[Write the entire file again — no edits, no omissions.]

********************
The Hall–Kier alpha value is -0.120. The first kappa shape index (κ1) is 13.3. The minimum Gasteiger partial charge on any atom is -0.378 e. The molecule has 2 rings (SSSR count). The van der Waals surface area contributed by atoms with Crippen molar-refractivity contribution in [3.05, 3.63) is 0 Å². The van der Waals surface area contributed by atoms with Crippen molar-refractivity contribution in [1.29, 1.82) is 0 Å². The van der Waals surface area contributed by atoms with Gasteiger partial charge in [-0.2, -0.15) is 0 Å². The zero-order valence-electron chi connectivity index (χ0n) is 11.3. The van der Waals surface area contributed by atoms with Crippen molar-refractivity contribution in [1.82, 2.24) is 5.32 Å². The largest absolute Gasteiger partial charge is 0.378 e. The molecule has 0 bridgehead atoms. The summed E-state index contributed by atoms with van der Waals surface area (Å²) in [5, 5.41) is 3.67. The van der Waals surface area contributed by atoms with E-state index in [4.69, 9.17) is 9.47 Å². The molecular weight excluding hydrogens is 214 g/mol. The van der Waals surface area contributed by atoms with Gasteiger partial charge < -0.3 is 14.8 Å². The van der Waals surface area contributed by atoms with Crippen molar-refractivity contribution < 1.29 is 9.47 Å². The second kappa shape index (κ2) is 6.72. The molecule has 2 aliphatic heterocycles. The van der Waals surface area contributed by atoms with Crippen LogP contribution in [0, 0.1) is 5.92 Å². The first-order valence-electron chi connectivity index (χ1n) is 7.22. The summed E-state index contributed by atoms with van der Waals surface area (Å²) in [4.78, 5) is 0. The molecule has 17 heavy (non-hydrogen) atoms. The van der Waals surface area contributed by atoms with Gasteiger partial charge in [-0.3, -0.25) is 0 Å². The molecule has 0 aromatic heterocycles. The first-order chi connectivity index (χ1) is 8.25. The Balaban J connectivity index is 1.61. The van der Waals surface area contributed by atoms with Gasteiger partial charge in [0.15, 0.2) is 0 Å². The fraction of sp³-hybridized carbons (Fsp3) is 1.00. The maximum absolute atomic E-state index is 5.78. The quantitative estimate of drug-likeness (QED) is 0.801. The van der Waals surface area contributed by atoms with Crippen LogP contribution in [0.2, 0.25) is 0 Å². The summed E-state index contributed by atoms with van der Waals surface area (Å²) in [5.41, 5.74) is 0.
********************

The Hall–Kier alpha value is -0.120. The first kappa shape index (κ1) is 13.3. The minimum Gasteiger partial charge on any atom is -0.378 e. The molecule has 2 rings (SSSR count). The van der Waals surface area contributed by atoms with Crippen molar-refractivity contribution in [3.05, 3.63) is 0 Å². The van der Waals surface area contributed by atoms with Crippen molar-refractivity contribution in [1.29, 1.82) is 0 Å². The van der Waals surface area contributed by atoms with Gasteiger partial charge in [-0.2, -0.15) is 0 Å². The zero-order valence-electron chi connectivity index (χ0n) is 11.3. The van der Waals surface area contributed by atoms with Crippen molar-refractivity contribution in [1.82, 2.24) is 5.32 Å². The largest absolute Gasteiger partial charge is 0.378 e. The molecule has 0 bridgehead atoms. The summed E-state index contributed by atoms with van der Waals surface area (Å²) in [5, 5.41) is 3.67. The van der Waals surface area contributed by atoms with E-state index in [4.69, 9.17) is 9.47 Å². The molecular weight excluding hydrogens is 214 g/mol. The van der Waals surface area contributed by atoms with Gasteiger partial charge < -0.3 is 14.8 Å². The van der Waals surface area contributed by atoms with Crippen molar-refractivity contribution < 1.29 is 9.47 Å². The second kappa shape index (κ2) is 6.72. The molecule has 2 aliphatic heterocycles. The van der Waals surface area contributed by atoms with Crippen LogP contribution in [0, 0.1) is 5.92 Å². The first-order valence-electron chi connectivity index (χ1n) is 7.22. The summed E-state index contributed by atoms with van der Waals surface area (Å²) in [4.78, 5) is 0. The molecule has 17 heavy (non-hydrogen) atoms. The van der Waals surface area contributed by atoms with Gasteiger partial charge in [-0.3, -0.25) is 0 Å². The molecule has 0 aromatic heterocycles. The first-order chi connectivity index (χ1) is 8.25. The Balaban J connectivity index is 1.61. The van der Waals surface area contributed by atoms with Gasteiger partial charge in [0.15, 0.2) is 0 Å². The fraction of sp³-hybridized carbons (Fsp3) is 1.00. The maximum absolute atomic E-state index is 5.78. The quantitative estimate of drug-likeness (QED) is 0.801. The van der Waals surface area contributed by atoms with Crippen LogP contribution in [0.2, 0.25) is 0 Å². The summed E-state index contributed by atoms with van der Waals surface area (Å²) in [5.41, 5.74) is 0.